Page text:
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Was there a total solar eclipse when Jesus died?

A total solar eclipse is photographed from atop Carroll Rim Trail at Painted Hills, a section of the John Day Fossil Beds National Monument, near Mitchell, Ore., Aug. 21, 2017. A total solar eclipse, dubbed “The Great North American Eclipse,” takes place April 8, 2024, and the next such eclipse visible in the U.S. will happen in August 2044. (OSV News photo/Adrees Latif, Reuters)

With the April 8 “Great North American Eclipse,” the question arises, was there a total solar eclipse when Jesus died?

In Luke 23:44-45 of the New American Bible Revised Edition – the Bible translation heard at U.S. Catholic Masses – the verses explicitly refer to a solar eclipse preceding Jesus’s death: “It was now about noon and darkness came over the whole land until three in the afternoon because of an eclipse of the sun.”

Both the New Revised Standard Version Catholic Edition and the New Jerusalem Bible – EWTN founder Mother Angelica’s favorite teaching Bible – simply state “the sun’s light failed.”

The Contemporary English Version – a New Testament translation approved by the U.S. Conference of Catholic Bishops – declares, “The sun stopped shining.”

The Douay-Rheims version of the New Testament – published in 1582 and used for centuries by English-speaking Catholics – asserts “the sun was darkened.”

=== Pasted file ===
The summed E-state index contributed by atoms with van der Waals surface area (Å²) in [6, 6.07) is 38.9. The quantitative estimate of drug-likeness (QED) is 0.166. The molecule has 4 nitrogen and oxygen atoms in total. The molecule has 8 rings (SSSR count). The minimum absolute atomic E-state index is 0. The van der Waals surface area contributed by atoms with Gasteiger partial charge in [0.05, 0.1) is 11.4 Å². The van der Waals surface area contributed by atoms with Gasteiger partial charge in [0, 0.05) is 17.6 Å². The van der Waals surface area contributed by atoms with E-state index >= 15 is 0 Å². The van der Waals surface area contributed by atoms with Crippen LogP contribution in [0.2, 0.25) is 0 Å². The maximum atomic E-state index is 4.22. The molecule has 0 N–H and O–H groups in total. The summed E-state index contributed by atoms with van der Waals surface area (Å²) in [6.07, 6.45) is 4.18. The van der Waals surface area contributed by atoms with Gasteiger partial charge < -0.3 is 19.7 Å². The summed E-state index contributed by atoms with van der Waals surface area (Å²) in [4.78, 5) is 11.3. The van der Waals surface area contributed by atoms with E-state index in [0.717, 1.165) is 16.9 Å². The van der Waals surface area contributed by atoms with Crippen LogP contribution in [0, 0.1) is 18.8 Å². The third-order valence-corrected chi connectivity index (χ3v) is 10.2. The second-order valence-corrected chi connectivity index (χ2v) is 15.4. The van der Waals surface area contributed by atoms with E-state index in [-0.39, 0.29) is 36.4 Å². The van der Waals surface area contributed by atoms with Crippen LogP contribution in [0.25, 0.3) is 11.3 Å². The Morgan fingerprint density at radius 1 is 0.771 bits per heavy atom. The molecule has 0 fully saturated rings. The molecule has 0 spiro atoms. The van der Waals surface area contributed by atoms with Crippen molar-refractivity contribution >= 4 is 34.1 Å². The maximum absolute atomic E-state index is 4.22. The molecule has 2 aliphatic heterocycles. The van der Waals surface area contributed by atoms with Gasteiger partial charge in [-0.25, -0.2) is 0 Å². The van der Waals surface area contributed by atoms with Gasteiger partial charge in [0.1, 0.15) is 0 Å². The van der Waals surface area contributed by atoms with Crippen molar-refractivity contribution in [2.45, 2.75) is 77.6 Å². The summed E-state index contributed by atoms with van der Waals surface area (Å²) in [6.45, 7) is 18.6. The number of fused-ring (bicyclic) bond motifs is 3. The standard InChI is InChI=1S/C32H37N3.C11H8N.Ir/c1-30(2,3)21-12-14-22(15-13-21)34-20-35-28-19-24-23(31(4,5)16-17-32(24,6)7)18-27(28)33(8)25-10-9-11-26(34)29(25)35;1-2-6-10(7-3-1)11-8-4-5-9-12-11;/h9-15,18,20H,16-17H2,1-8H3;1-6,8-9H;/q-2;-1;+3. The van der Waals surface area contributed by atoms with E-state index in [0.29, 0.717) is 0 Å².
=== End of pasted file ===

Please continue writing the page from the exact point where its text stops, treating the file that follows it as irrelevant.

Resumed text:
Scientists say a solar eclipse was impossible – because the maximum duration of a solar eclipse is seven minutes and 32 seconds, not three hours.

Of course, in Isaiah 45:12 God declares, “it was my hands that stretched out the heavens, and I commanded all their host.”

Some scientists and scholars also propose a different phenomenon.

According to NASA, “Christian texts mention that the Moon turned to blood after Jesus’s crucifixion – potentially referring to a lunar eclipse, during which the Moon takes on a reddish hue. Using this textual source, scholars narrowed down a possible date of crucifixion to Friday, April 3, A.D. 33 because a lunar eclipse occurred that day.”

The academics in question are Colin Humphreys of the University of Cambridge and W.G. Waddington of the University of Oxford, who in 1990 stated in Nature Magazine, “We have suggested that the most probable date for the crucifixion was on 3 April in A.D. 33, in part basing our claim on a lunar eclipse visible from Jerusalem on that evening.”